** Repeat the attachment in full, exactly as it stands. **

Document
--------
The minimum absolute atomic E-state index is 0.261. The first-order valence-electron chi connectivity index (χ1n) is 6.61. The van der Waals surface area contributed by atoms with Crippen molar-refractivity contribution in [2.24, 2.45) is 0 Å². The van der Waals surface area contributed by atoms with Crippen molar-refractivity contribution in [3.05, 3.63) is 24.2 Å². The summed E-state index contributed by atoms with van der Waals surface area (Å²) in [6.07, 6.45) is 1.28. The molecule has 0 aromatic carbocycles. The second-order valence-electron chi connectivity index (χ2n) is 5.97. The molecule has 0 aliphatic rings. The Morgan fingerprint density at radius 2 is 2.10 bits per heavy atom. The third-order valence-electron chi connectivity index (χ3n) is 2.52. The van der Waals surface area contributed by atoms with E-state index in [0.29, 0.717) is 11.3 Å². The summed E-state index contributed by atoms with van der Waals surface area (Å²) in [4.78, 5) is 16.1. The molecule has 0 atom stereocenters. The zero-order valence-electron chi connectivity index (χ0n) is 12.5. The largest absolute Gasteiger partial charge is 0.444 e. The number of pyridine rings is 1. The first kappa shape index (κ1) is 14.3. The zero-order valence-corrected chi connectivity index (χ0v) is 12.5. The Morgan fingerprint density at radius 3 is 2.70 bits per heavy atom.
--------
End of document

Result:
The minimum absolute atomic E-state index is 0.261. The first-order valence-electron chi connectivity index (χ1n) is 6.61. The van der Waals surface area contributed by atoms with Crippen molar-refractivity contribution in [2.24, 2.45) is 0 Å². The van der Waals surface area contributed by atoms with Crippen molar-refractivity contribution in [3.05, 3.63) is 24.2 Å². The summed E-state index contributed by atoms with van der Waals surface area (Å²) in [6.07, 6.45) is 1.28. The molecule has 0 aromatic carbocycles. The second-order valence-electron chi connectivity index (χ2n) is 5.97. The molecule has 0 aliphatic rings. The Morgan fingerprint density at radius 2 is 2.10 bits per heavy atom. The third-order valence-electron chi connectivity index (χ3n) is 2.52. The van der Waals surface area contributed by atoms with E-state index in [0.29, 0.717) is 11.3 Å². The summed E-state index contributed by atoms with van der Waals surface area (Å²) in [4.78, 5) is 16.1. The molecule has 0 atom stereocenters. The zero-order valence-electron chi connectivity index (χ0n) is 12.5. The largest absolute Gasteiger partial charge is 0.444 e. The number of pyridine rings is 1. The first kappa shape index (κ1) is 14.3. The zero-order valence-corrected chi connectivity index (χ0v) is 12.5. The Morgan fingerprint density at radius 3 is 2.70 bits per heavy atom.